Why are babies admitted to NICU?

Babies are admitted to the NICU for various reasons, primarily because they need specialized medical care. The common reasons include : 

  • Premature birth (born before 37 weeks of pregnancy)
  • Low birth weight
  • Difficulties during delivery
  • Respiratory distress or infections
  • Birth defects

The NICU is equipped with advanced technology and staffed by healthcare professionals specializing in neonatal care, ensuring that these vulnerable newborns receive the best possible treatment.

How long is a baby admitted in the NICU?

The time period for which a baby is admitted in the NICU can vary greatly depending on the baby’s condition and the level of care required. Some infants may stay for a few days, while others might need to stay for weeks or even months. Premature babies, or those with serious medical conditions, generally have longer stays. The medical team regularly evaluates each baby’s progress to determine when they are stable enough to go home.

Can I visit my baby in the NICU?

Yes, parents are usually encouraged to visit their baby in the NICU. However, NICU visitation policies can vary by hospital. These units have strict guidelines to protect the health and safety of the fragile infants, which might include limitations on visiting hours and the number of visitors. It’s important to check with the NICU staff about their specific policies. They also encourage parental involvement in the baby’s care, as it can be beneficial for both the baby and the parents.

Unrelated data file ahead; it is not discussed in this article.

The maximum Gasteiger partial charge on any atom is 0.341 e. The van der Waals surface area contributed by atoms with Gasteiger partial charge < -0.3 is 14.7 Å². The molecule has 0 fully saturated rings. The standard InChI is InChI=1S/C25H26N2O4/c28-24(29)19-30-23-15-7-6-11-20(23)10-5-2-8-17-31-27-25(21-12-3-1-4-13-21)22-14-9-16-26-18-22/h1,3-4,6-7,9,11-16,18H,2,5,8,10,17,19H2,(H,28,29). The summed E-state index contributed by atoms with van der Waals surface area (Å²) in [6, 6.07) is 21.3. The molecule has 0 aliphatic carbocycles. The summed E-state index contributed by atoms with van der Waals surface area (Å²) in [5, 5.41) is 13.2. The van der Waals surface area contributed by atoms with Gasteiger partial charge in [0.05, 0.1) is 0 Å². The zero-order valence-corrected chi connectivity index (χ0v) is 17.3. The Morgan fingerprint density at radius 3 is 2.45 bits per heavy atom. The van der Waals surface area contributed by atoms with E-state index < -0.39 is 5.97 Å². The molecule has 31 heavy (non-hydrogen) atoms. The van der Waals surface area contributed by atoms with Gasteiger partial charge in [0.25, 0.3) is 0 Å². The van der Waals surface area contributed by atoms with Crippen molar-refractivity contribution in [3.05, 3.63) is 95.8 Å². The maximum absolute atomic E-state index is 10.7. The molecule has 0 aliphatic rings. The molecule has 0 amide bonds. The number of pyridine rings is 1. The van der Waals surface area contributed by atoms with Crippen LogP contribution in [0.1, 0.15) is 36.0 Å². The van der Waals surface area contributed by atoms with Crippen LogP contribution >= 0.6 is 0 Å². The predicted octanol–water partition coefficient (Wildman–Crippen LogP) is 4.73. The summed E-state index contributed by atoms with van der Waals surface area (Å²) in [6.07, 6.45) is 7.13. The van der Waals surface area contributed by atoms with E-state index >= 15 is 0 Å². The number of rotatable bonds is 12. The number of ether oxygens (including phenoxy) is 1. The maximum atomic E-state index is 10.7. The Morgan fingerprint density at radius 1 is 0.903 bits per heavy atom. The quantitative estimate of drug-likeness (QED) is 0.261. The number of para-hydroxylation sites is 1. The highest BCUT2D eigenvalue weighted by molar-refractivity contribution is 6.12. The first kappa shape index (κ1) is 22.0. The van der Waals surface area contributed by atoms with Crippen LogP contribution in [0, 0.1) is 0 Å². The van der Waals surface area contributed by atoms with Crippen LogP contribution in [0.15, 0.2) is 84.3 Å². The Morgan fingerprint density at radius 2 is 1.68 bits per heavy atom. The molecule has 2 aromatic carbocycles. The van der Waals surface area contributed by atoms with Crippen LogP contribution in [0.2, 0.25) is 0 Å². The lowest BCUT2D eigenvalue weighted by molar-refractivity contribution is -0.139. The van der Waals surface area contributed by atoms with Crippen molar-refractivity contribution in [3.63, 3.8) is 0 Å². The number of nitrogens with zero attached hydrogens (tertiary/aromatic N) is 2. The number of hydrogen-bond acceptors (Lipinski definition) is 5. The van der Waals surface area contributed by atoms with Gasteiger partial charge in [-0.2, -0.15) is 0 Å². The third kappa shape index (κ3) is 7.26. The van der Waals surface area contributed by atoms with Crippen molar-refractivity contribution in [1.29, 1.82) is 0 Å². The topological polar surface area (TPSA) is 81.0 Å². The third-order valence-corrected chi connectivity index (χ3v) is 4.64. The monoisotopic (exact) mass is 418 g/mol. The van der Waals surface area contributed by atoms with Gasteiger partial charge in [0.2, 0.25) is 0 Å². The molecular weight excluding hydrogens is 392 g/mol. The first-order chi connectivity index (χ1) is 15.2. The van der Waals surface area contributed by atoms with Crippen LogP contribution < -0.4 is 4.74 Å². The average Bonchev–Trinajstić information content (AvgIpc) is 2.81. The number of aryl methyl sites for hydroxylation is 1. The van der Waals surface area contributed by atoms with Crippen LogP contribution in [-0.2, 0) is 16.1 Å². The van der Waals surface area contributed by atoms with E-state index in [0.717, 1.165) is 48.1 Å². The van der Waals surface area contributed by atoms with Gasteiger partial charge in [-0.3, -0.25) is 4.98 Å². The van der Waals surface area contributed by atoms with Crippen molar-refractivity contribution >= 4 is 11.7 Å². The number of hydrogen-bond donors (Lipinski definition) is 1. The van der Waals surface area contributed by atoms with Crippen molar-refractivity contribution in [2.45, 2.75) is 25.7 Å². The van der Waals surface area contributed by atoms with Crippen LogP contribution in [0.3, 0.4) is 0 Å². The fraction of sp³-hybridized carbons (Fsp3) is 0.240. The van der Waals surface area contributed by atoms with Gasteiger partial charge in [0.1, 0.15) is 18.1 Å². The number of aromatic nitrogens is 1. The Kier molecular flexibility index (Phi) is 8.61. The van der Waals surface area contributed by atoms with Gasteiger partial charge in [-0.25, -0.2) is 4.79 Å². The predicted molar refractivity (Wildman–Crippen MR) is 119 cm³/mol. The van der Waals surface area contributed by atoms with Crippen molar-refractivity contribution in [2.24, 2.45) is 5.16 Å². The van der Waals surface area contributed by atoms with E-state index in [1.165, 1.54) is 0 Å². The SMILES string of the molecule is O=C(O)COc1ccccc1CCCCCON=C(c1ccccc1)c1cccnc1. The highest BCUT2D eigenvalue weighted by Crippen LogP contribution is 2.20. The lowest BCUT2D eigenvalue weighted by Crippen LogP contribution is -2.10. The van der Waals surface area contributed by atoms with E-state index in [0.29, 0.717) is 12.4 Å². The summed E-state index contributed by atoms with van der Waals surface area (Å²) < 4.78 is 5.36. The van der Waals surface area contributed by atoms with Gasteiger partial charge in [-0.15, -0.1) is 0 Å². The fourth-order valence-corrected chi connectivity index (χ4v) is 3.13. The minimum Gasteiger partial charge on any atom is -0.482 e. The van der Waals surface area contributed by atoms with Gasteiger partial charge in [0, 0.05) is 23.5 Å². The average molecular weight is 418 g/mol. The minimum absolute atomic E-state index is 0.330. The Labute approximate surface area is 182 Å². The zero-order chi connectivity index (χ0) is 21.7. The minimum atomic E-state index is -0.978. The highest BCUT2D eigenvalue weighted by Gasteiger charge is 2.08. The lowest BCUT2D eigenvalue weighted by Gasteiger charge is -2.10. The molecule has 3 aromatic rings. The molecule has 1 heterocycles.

Is there any follow-up care needed after leaving the NICU?

After a baby is discharged from the NICU, follow-up care is often required. This may include regular visits to a pediatrician, specialized care for ongoing health issues, developmental assessments, and possibly therapy services. The medical team in the NICU will provide guidance and a detailed care plan tailored to the baby’s specific needs.

How can I cope with the stress of having a baby in the NICU?

Having a baby in the NICU can be emotionally challenging. To cope with this stress, it’s important to seek support. This can come from family, friends, mental health professionals, or support groups for parents with babies in the NICU. Taking care of your own health is crucial; try to get enough rest, eat well, and take breaks when needed. 

Can I breastfeed my baby in the NICU?

Breastfeeding in the NICU is often encouraged as breast milk provides essential nutrients and antibodies that are especially beneficial for sick or premature babies. However, direct breastfeeding might not be possible immediately for all babies in the NICU. In such cases, mothers are usually encouraged to pump breast milk, which can then be fed to the baby through a feeding tube or bottle, as appropriate.